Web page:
But, extrapolation of this kind is in essence a contextual analogical inference problem. In some cases it can be solved via fairly straightforward pattern mining; but in subtler cases it will require inference of the type provided by PLN. Also, attention allocation plays a role in figuring out, for a given problem A, which problems B are likely to have the property that candidate solutions for B are useful information when looking for better solutions for A.

Synergies that Help Attention Allocation

Economic attention allocation, without help from other cognitive processes, is just a very simple process analogous to "activation spreading" and "Hebbian learning" in a neural network. The other cognitive processes are the things that allow it to more sensitively understand the attentional relationships between different knowledge items (e.g. which sorts of items are often usefully thought about in the same context, and in which order).

Further Synergies Related to Pattern Mining

Statistical, greedy pattern mining is a simple process, but it nevertheless can be biased in various ways by other, more subtle processes.

For instance, if one has learned a population of programs via MOSES, addressing some particular fitness function, then one can study which items tend to be utilized in the same programs in this population. One may then direct pattern mining to find patterns combining these items found to be in the MOSES population. And conversely, relationships denoted by pattern mining may be used to probabilistically bias the models used within MOSES.

Statistical pattern mining may also help PLN by supplying it with information to work on. For instance, conjunctive pattern mining finds conjunctions of items, which may then be combined with each other using PLN, leading to the formation of more complex predicates. These conjunctions may also be fed to MOSES as part of an initial population for solving a relevant problem.

Finally, the main interaction between pattern mining and MOSES/PLN is that the former may recognize patterns in links created by the latter. These patterns may then be fed back into MOSES and PLN as data. This virtuous cycle allows pattern mining and the other, more expensive cognitive processes to guide each other. Attention allocation also gets into the game, by guiding statistical pattern mining and telling it which terms (and which combinations) to spend more time on.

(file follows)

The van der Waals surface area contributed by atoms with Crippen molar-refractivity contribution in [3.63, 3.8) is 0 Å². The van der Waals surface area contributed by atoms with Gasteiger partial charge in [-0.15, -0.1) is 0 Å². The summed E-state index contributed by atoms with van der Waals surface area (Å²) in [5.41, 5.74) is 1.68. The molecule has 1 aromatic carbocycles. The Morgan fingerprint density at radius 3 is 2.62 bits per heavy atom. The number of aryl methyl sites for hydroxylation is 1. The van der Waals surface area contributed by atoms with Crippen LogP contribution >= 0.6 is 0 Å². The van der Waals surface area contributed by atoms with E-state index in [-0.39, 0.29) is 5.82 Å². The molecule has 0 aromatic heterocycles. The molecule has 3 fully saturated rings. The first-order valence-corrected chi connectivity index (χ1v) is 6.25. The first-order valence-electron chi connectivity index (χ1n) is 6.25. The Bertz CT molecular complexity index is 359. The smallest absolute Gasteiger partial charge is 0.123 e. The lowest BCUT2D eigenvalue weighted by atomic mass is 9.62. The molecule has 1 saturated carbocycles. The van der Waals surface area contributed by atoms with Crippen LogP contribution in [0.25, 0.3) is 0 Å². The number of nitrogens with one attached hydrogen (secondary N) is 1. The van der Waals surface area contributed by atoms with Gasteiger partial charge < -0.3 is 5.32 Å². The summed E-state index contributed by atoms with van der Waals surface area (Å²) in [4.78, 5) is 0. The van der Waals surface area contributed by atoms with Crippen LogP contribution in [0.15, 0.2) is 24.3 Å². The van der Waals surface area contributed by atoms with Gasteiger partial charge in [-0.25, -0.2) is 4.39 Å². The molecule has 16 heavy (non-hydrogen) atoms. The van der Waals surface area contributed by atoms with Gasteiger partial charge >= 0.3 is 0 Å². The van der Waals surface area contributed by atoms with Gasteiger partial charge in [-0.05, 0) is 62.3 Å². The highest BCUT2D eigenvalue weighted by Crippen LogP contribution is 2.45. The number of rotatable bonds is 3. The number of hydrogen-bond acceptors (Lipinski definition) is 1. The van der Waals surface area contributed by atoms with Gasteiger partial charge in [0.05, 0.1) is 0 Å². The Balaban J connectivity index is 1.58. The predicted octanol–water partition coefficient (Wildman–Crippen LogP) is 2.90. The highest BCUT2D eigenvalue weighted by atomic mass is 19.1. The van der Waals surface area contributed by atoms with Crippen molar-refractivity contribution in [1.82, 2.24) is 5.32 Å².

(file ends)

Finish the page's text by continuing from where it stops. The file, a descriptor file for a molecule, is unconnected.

Synergies Related to Map Formation

The essential synergy regarding map formation is obvious: Maps are formed based on the HebbianLinks created via PLN and simpler attentional dynamics, which are based on which Atoms are usefully used together, which is based on the dynamics of the cognitive processes doing the "using." On the other hand, once maps are formed and encapsulated, they feed into these other cognitive processes. This synergy in particular is critical to the emergence of self and attention.

What has to happen, for map formation to work well, is that the cognitive processes must utilize encapsulated maps in a way that gives rise overall to relatively clear clusters in the network of HebbianLinks. This will happen if the encapsulated maps are not too complex for the system's other learning operations to understand. So, there must be useful coordinated attentional patterns whose corresponding encapsulated-map Atoms are not too complicated. This has to do with the system's overall parameter settings, but largely with the settings of the attention allocation component. For instance, this is closely tied in with the limited size of "attentional focus" (the famous 7 +/- 2 number associated with humans' and other mammals short term memory capacity). If only a small number of Atoms are typically very important at a given point in time, then the maps formed by grouping together all simultaneously highly important things will be relatively small predicates, which will be easily reasoned about — thus keeping the "virtuous cycle" of map formation and comprehension going effectively.

Conclusion

The above synergies, plainly, are key to the proposed functionality of the OCP system. Without them, the cognitive mechanisms are not going to work adequately well, but are rather going to succumb to combinatorial explosions.

The other aspects of OCP — the cognitive architecture, the knowledge representation, the embodiment framework and associated developmental teaching methodology — are all critical as well, but none of these will yield the critical emergence of intelligence without cognitive mechanisms that effectively scale. And, in the absence of cognitive mechanisms that effectively scale on their own, we must rely on cognitive mechanisms that effectively help each other to scale.

The reasons why we believe these synergies will exist are essentially qualitative: we have not proved theorems regarded these synergies, and we have observed them in practice only in simple cases so far. However, we do have some ideas regarding how to potentially prove theorems related to these synergies, and some of these are described in other wiki pages linked to from Theoretical Justification.